On My Mind: The Forces Shaping the Independent School Market

Fall 2022

By Donna Orem

This article appeared as "Ride Alert” in the Fall 2022 issue of Independent School.

In the summer of 1998, I had just started my career at NAIS and simultaneously started investigating independent middle schools in Washington, DC, for my son. I felt like I knew him pretty well and identified two schools that I thought were good fits academically and culturally. I knew how stiff the competition would be, and once I started doing the research it became even clearer. At the time, area independent schools were bursting at the seams with applicants, and families were applying to numerous independent schools in the hopes of attaining a place in at least one. I did the same, applying to both schools and worrying that perhaps I had not cast the net wide enough.

To put that in perspective, acceptances as a percentage of applications for the NAIS membership were 58% in 1999; by the 2021–2022 school year, they had risen to 71%, according to NAIS’s Data and Analysis for School Leadership (DASL). The independent school market has certainly changed over the years and will continue to. What does it look like now? What factors will shape enrollment and the market in the years ahead? 

Fewer Students

According to the “2022 Condition of Education” report, issued annually by the National Center for Education Statistics (NCES), pre-K through grade 12 public school enrollment dropped from 50.8 million students in fall 2019 to 49.4 million in fall 2020, a 3% decline that brought total enrollment back to 2009 levels. Private school enrollment also fell from 4.9 million to 4.7 million from 2017 to 2019 (2020 data not available). Some other trends in that time period include:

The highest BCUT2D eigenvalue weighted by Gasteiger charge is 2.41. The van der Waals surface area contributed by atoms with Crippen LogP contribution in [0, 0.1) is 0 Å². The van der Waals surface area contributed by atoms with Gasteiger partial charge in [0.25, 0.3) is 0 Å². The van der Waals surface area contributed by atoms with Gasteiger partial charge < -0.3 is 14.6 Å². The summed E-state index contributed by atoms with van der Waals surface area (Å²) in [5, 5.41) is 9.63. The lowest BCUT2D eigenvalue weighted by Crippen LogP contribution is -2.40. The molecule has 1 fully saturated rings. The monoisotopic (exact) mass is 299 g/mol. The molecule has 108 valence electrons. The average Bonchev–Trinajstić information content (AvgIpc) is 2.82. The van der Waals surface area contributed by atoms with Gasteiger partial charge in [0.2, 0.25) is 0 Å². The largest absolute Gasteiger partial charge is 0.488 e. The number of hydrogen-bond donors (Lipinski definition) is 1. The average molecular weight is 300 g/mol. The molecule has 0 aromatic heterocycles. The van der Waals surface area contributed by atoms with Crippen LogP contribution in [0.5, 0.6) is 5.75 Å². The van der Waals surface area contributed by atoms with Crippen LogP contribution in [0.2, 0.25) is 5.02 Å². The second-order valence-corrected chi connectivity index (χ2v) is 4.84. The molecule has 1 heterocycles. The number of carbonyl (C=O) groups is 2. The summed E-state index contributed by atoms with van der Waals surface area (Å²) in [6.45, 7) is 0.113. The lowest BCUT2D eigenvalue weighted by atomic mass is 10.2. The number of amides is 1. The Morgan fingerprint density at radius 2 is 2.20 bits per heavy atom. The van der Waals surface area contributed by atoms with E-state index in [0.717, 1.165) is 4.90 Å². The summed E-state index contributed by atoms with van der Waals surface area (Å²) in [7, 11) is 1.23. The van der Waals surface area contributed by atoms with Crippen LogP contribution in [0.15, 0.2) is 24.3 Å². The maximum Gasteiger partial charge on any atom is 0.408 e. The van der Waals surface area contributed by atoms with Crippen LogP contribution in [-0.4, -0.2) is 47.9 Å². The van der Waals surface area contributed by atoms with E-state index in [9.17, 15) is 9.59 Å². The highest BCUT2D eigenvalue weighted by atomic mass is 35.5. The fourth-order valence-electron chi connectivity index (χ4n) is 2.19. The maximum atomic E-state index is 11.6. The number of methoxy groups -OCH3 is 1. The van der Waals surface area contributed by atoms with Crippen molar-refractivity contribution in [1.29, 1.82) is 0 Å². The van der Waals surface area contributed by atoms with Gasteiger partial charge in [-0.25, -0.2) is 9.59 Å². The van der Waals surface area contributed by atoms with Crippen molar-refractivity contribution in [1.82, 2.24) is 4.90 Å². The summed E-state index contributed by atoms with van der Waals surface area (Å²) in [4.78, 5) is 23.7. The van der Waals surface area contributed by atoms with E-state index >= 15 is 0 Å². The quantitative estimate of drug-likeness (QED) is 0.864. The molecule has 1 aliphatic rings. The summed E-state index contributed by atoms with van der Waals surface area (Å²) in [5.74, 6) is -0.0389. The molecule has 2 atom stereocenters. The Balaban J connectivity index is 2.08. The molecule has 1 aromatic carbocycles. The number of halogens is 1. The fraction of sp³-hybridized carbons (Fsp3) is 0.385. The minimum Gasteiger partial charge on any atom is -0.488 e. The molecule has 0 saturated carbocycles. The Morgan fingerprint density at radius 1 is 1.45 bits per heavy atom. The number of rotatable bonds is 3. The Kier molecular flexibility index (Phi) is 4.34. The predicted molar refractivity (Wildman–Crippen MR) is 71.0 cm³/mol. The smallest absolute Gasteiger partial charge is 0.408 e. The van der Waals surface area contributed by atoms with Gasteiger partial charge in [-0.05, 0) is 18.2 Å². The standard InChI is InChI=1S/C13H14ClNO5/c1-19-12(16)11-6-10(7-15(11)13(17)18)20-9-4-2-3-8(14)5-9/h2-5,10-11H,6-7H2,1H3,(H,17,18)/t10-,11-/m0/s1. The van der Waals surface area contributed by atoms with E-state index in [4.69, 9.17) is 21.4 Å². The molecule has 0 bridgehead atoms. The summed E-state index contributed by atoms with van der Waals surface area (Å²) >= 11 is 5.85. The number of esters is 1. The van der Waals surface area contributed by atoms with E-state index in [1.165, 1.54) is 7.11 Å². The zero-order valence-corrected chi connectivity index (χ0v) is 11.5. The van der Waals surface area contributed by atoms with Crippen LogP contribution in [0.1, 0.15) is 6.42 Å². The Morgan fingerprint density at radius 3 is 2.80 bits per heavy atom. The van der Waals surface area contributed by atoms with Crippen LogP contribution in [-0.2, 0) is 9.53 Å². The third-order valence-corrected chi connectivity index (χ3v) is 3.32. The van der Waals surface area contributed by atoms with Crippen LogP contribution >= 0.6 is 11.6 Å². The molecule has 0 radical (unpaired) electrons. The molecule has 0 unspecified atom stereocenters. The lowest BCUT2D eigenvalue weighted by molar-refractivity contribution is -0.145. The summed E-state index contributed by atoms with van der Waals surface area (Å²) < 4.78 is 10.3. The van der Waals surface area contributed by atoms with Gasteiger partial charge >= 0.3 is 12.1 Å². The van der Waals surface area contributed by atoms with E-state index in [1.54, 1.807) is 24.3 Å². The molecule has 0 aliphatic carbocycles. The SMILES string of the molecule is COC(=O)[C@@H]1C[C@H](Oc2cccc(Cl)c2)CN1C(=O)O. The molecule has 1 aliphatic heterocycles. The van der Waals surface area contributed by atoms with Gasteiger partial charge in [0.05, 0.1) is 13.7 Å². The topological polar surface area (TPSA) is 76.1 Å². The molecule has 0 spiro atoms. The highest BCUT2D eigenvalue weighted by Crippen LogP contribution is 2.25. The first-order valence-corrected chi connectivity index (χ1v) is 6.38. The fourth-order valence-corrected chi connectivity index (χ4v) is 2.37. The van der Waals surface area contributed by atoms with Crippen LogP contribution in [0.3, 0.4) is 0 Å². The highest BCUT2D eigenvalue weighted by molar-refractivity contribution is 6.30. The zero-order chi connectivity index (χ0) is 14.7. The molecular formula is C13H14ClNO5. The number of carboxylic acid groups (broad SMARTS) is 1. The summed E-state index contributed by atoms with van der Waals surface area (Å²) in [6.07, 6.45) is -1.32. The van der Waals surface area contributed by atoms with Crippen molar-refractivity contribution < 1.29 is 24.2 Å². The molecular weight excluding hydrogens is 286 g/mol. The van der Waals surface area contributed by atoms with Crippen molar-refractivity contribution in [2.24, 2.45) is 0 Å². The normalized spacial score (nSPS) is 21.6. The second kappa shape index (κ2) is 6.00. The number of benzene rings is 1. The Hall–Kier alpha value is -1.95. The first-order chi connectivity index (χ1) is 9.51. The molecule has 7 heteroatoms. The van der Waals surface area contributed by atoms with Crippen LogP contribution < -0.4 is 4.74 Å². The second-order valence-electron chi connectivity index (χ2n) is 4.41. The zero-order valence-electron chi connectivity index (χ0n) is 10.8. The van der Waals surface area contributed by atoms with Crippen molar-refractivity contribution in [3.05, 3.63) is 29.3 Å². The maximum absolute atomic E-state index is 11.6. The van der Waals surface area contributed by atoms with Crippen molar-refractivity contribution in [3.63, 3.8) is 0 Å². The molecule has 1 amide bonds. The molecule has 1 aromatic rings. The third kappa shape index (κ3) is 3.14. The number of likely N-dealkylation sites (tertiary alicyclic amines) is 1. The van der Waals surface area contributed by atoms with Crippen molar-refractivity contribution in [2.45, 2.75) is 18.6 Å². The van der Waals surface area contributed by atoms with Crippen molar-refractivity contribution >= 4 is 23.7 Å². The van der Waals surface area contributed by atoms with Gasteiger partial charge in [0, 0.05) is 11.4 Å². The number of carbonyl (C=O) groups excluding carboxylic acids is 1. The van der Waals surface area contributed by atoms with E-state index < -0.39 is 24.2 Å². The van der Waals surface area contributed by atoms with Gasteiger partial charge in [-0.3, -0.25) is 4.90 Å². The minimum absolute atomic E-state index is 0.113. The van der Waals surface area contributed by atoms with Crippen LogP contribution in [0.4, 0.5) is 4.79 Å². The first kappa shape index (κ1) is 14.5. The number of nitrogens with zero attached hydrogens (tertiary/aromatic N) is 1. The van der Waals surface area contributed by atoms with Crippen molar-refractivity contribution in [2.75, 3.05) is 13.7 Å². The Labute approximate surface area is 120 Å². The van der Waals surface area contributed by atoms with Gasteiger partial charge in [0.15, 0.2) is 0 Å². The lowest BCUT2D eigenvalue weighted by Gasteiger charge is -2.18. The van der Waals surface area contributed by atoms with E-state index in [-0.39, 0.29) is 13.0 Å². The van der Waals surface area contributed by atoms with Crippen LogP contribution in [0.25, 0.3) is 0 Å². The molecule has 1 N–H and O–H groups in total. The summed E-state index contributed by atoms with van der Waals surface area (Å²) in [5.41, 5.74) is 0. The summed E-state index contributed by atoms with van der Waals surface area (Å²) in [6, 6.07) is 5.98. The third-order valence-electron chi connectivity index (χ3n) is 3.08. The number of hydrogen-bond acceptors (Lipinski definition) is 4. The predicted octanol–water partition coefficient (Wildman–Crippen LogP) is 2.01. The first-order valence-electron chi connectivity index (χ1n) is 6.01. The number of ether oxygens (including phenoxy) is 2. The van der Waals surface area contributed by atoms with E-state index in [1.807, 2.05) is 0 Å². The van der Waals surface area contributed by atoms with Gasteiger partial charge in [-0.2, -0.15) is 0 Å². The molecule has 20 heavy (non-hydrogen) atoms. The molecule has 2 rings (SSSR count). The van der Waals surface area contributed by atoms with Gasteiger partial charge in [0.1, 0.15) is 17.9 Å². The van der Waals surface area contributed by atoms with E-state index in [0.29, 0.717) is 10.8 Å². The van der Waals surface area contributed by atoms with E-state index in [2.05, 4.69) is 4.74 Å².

• From 2019 to 2020, enrollment rates fell by 6 percentage points for 5-year-olds (from 91% to 84%) and by 13 percentage points for 3- to 4-year-olds (from 54% to 40%).
  • Enrollment in public pre-K through grade 8 increased by 3% (from 34.4 million to 35.6 million) from fall 2019 to 2020 and then dropped 4% to 34.1 million students in fall 2021.
  • Enrollment in public school grades 9 through 12 increased 2% between fall 2009 (15 million) and fall 2019 (15.2 million) and continued to increase in fall 2020 to 15.3 million.
Looking ahead to 2025–2026, the school age population is projected to decline by 4.9% overall, according to DASL demographic data, with the largest decline (6.3%) in the 0–4 population, followed by a 5.6% decline in the 14–17 population, 4.3% in the 5–9 population, and 3.4% in the 10–13 population. Looking even farther ahead, 2030 will be a demographic turning point in the U.S.—all baby boomers will be older than 65. At this point, one in every five Americans is projected to be of retirement age. Later that decade, by 2034, the U.S. Bureau of Labor Statistics projects that older adults will outnumber children for the first time in U.S. history.